Zegota which was the common name of Rada Pomocy Zydom - Council For Aid to Jews - was an Underground organisation in occupied Poland. Zegota was in operation from December 1942, until the liberation of Poland in January 1945. It was preceded by the Tymczasowy Komitet Pomocy - Provisional Committee for Aid to Jews , founded on September 27, 1942, on the initiative of Zofia Kossak-Szczucka, who also became its chairperson.

Made up of democratic catholic activists, the Provisional Committee had 180 persons under its care. On December 4, 1942, it became a permanent council known as Zegota. It had on its board, representatives of five Polish and two Jewish political movements. Julian Grobelny represented the right-wing Socialist movement; Piotr Grajewski the left-wing Socialist movement; Tadeusz Rek, the Popular Party; Ferdynand Arczynski, the Democratic Party; and Wladyslaw Bartoszewski, the Front for Poland's Renewal. The two participating Jewish organisations were the Jewish National Committee and the Bund, represented by Adolf Abraham Berman and Leon Feiner, respectively. These two men took Polish Underground Agent Jan Karski on a clandestine tour of the Warsaw ghetto.

Grobelny was elected chairman of the council, and when he was arrested in May 1944, he was replaced by Roman Jablonowski; in late 1944, Leon Feiner became president. Feiner and Rek were deputy chairmen; Adolf Berman, secretary and Arczynski, treasurer of the council. Zegota established a children's section, a medical section and a regional section. Witold Bienkowski, director of the Jewish section of the Delegatura (the representatives of the Polish Government in Exile in Poland), was the Delegatura's representative with Zegota, although from time to time this function was taken over by Wladyslaw Bartoszewski. Zegota had branches in Krakow, and Lvov, headed by Stanislaw Dobrowolski and Wladyslawa Chomsowa, respectively.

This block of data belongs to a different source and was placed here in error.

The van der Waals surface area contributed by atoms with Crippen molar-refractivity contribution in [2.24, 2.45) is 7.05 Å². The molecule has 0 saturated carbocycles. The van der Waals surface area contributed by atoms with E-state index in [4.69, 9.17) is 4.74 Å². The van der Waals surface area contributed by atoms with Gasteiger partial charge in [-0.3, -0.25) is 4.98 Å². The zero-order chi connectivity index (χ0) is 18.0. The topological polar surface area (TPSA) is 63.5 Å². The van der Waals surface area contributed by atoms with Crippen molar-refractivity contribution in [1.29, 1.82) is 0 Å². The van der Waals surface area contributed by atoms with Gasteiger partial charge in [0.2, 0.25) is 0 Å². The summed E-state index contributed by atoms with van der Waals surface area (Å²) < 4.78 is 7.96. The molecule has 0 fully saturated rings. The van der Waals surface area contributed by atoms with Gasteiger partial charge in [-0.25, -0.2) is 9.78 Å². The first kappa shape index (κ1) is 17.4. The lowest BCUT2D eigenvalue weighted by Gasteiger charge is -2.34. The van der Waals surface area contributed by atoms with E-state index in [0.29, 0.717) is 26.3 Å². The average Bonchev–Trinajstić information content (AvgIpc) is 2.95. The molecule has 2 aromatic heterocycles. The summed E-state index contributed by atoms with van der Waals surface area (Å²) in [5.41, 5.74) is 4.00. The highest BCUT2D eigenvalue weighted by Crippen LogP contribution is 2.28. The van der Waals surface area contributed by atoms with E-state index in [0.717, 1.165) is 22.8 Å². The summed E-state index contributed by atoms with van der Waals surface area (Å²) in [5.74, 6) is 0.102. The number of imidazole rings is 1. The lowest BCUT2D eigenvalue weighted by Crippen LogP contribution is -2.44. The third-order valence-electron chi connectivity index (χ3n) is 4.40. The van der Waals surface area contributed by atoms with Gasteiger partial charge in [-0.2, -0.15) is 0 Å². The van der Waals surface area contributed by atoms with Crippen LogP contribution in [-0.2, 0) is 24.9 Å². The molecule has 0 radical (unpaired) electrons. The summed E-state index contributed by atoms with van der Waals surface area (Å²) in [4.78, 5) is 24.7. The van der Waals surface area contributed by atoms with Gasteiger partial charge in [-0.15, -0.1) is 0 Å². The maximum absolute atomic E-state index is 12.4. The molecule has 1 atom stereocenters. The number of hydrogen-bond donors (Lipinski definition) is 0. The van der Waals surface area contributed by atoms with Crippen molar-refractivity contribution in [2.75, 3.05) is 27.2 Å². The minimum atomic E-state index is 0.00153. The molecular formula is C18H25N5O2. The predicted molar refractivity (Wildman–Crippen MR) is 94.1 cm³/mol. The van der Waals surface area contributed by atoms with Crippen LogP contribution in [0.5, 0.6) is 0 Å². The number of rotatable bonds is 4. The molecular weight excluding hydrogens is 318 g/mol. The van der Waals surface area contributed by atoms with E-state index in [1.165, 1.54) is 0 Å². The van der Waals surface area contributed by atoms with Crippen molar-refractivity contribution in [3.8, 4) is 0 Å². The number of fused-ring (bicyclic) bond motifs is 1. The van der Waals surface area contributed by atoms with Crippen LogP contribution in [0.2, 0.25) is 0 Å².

Zegota did not establish a regional network of its own, utilizing instead the existing clandestine organizations of its member movements, or of other groups that were in contact with it, such as the League of Polish Syndicalists and the headquarters group of the Polish Home Army (AK). The Delegatura made allocations to Zegota that in 1943, ranged from 150,000 to 750,000 zlotys per month and in 1944, from 1 million to 2 million zlotys per month, totalling 28.75 million zlotys for the whole period. Between July 1943, and June 1944, Zegota also received subsidies from the Bund and the Jewish National Committee, totalling 3.2 million zlotys, but it repaid these allocations late in 1944, adding a contribution of its own. In the autumn of 1943, Zegota repaid a sum of $23,000 to the International Organization of Polish Jews.

In January 1943, Zegota provided financial assistance to three hundred persons and by the end of the year to two thousand, that figure was doubled to four thousand by the summer of 1944. A chronic shortage of funds precluded a further rise in the number of aid recipients. The monthly allocation per person ranged from 400 to 700 zlotys, which was barely enough for subsistence. Similar monthly payments, however, were made by the Polish Home Army, to the families of its members who had fallen in battle. In cases of special danger or exposure to blackmail, the council made an effort to provide additional aid.